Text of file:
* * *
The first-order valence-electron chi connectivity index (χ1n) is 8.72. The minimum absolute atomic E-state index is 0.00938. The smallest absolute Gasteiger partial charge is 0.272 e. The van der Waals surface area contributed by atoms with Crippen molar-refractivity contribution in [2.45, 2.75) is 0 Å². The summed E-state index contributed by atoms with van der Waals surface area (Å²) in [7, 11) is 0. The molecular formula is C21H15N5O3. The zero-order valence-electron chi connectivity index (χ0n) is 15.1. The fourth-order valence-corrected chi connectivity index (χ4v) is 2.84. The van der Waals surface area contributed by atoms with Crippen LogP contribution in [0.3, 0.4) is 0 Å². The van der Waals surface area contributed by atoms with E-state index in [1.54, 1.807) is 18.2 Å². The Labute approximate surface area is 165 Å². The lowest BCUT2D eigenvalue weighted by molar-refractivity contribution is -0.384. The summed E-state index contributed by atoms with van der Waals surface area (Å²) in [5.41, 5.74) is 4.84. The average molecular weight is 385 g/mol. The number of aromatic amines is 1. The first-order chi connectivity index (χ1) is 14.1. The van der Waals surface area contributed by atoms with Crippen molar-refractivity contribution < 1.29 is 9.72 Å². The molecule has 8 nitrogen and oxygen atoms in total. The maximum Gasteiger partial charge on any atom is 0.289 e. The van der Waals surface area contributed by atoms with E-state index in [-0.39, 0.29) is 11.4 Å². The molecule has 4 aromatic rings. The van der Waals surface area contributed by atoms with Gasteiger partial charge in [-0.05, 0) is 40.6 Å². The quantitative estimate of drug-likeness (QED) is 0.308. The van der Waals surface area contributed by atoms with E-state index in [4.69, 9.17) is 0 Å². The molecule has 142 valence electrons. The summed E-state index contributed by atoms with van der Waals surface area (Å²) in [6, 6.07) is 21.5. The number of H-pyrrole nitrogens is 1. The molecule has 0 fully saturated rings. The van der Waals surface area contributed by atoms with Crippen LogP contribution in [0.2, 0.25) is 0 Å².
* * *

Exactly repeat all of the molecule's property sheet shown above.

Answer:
The first-order valence-electron chi connectivity index (χ1n) is 8.72. The minimum absolute atomic E-state index is 0.00938. The smallest absolute Gasteiger partial charge is 0.272 e. The van der Waals surface area contributed by atoms with Crippen molar-refractivity contribution in [2.45, 2.75) is 0 Å². The summed E-state index contributed by atoms with van der Waals surface area (Å²) in [7, 11) is 0. The molecular formula is C21H15N5O3. The zero-order valence-electron chi connectivity index (χ0n) is 15.1. The fourth-order valence-corrected chi connectivity index (χ4v) is 2.84. The van der Waals surface area contributed by atoms with Crippen LogP contribution in [0.3, 0.4) is 0 Å². The van der Waals surface area contributed by atoms with E-state index in [1.54, 1.807) is 18.2 Å². The Labute approximate surface area is 165 Å². The lowest BCUT2D eigenvalue weighted by molar-refractivity contribution is -0.384. The summed E-state index contributed by atoms with van der Waals surface area (Å²) in [5.41, 5.74) is 4.84. The average molecular weight is 385 g/mol. The number of aromatic amines is 1. The first-order chi connectivity index (χ1) is 14.1. The van der Waals surface area contributed by atoms with Crippen molar-refractivity contribution < 1.29 is 9.72 Å². The molecule has 8 nitrogen and oxygen atoms in total. The maximum Gasteiger partial charge on any atom is 0.289 e. The van der Waals surface area contributed by atoms with E-state index in [-0.39, 0.29) is 11.4 Å². The molecule has 4 aromatic rings. The van der Waals surface area contributed by atoms with Gasteiger partial charge in [-0.05, 0) is 40.6 Å². The quantitative estimate of drug-likeness (QED) is 0.308. The van der Waals surface area contributed by atoms with E-state index in [4.69, 9.17) is 0 Å². The molecule has 142 valence electrons. The summed E-state index contributed by atoms with van der Waals surface area (Å²) in [6, 6.07) is 21.5. The number of H-pyrrole nitrogens is 1. The molecule has 0 fully saturated rings. The van der Waals surface area contributed by atoms with Crippen LogP contribution in [0.2, 0.25) is 0 Å².